Tom Keene's Econo Chat

Carl, you've raised an interesting proposition of China coming to Europe's rescue.
Oh, yes. Any bankruptcy lawyer will tell you that a white knight is always welcome in a bankruptcy proceeding, and that's what we have. My guess is that the euroland banks are looking at potential failures similar to what Ireland saw.

How does China fit in?
The Chinese have a lot to gain by getting more involved in Europe's economy. They have a ton of foreign exchange reserves, more of which can be committed to speculative investment, and they could gain a lot by a controlling interest in the Irish banking sector or by cornering the market in Greek government bonds, which are paying 10.5 percent, and stabilizing it. I think they are interested in that. But this involves Europe giving up control over strategic national assets like banks.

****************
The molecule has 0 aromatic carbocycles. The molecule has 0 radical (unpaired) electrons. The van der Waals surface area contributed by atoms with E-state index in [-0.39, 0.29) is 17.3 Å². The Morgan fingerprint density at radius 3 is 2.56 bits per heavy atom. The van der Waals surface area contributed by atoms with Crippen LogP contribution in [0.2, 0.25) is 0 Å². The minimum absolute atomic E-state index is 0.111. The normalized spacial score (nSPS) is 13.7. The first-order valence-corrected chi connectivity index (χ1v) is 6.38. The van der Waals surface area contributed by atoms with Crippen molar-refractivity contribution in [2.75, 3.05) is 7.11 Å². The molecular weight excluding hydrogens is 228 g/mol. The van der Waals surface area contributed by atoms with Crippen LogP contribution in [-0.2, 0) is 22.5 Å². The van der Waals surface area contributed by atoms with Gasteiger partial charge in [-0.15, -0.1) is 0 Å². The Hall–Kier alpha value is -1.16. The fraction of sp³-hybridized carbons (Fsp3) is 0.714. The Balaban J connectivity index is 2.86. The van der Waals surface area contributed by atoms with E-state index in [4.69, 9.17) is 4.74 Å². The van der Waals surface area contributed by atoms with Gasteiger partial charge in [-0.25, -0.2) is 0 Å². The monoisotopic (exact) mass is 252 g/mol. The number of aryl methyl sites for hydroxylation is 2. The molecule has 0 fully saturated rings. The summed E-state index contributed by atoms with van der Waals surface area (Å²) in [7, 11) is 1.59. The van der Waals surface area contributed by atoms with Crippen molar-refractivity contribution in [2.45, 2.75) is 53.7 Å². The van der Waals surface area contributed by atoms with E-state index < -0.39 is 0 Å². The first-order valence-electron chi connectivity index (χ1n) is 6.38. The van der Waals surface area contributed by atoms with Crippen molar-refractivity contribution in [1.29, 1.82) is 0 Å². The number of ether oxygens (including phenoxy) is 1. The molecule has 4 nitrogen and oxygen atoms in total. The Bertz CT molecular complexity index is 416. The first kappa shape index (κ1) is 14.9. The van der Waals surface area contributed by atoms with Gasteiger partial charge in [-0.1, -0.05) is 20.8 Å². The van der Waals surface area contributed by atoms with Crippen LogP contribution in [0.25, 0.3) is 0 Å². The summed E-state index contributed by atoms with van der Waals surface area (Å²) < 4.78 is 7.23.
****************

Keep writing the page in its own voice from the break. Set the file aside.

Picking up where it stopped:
Americans got all worked up when the Japanese bought Rockefeller Center.
And people got all worked up when the U.S. became the creditor to the world in the interwar period and after World War II. Of course, that strategy of having ready cash available at a time when the world was on its back was part of what led to the U.S.'s economic dominance in both postwar periods. China could potentially be on a well-trodden path toward picking up its status in the world simply by having savings when other countries do not.

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